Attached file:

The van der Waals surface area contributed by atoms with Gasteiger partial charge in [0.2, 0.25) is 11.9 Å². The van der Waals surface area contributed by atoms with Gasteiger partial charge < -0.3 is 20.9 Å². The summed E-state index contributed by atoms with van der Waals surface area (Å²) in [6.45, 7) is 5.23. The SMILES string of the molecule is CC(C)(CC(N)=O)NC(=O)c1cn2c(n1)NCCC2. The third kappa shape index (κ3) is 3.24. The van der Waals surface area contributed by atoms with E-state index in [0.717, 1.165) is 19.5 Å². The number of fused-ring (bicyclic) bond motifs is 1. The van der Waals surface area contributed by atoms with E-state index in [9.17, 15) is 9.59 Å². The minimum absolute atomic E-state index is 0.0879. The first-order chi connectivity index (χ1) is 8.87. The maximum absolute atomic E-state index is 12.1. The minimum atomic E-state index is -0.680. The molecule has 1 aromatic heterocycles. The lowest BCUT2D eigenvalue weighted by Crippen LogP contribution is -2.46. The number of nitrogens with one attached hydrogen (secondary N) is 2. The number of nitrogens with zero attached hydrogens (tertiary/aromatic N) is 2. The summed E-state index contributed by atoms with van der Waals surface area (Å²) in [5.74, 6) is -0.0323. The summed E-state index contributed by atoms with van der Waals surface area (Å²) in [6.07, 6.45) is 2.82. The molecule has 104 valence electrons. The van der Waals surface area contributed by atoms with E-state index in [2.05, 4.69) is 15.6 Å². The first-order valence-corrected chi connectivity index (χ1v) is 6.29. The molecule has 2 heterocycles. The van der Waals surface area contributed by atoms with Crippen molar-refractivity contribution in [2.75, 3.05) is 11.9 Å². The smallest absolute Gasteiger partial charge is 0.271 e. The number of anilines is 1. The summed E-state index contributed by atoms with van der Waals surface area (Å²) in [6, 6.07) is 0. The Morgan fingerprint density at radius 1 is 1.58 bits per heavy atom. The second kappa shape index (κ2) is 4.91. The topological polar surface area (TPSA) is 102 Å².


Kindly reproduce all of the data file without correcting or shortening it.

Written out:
The van der Waals surface area contributed by atoms with Gasteiger partial charge in [0.2, 0.25) is 11.9 Å². The van der Waals surface area contributed by atoms with Gasteiger partial charge < -0.3 is 20.9 Å². The summed E-state index contributed by atoms with van der Waals surface area (Å²) in [6.45, 7) is 5.23. The SMILES string of the molecule is CC(C)(CC(N)=O)NC(=O)c1cn2c(n1)NCCC2. The third kappa shape index (κ3) is 3.24. The van der Waals surface area contributed by atoms with E-state index in [0.717, 1.165) is 19.5 Å². The number of fused-ring (bicyclic) bond motifs is 1. The van der Waals surface area contributed by atoms with E-state index in [9.17, 15) is 9.59 Å². The minimum absolute atomic E-state index is 0.0879. The first-order chi connectivity index (χ1) is 8.87. The maximum absolute atomic E-state index is 12.1. The minimum atomic E-state index is -0.680. The molecule has 1 aromatic heterocycles. The lowest BCUT2D eigenvalue weighted by Crippen LogP contribution is -2.46. The number of nitrogens with one attached hydrogen (secondary N) is 2. The number of nitrogens with zero attached hydrogens (tertiary/aromatic N) is 2. The summed E-state index contributed by atoms with van der Waals surface area (Å²) in [5.74, 6) is -0.0323. The summed E-state index contributed by atoms with van der Waals surface area (Å²) in [6.07, 6.45) is 2.82. The molecule has 104 valence electrons. The van der Waals surface area contributed by atoms with E-state index in [2.05, 4.69) is 15.6 Å². The first-order valence-corrected chi connectivity index (χ1v) is 6.29. The molecule has 2 heterocycles. The van der Waals surface area contributed by atoms with Crippen molar-refractivity contribution in [2.75, 3.05) is 11.9 Å². The smallest absolute Gasteiger partial charge is 0.271 e. The number of anilines is 1. The summed E-state index contributed by atoms with van der Waals surface area (Å²) in [6, 6.07) is 0. The Morgan fingerprint density at radius 1 is 1.58 bits per heavy atom. The second kappa shape index (κ2) is 4.91. The topological polar surface area (TPSA) is 102 Å².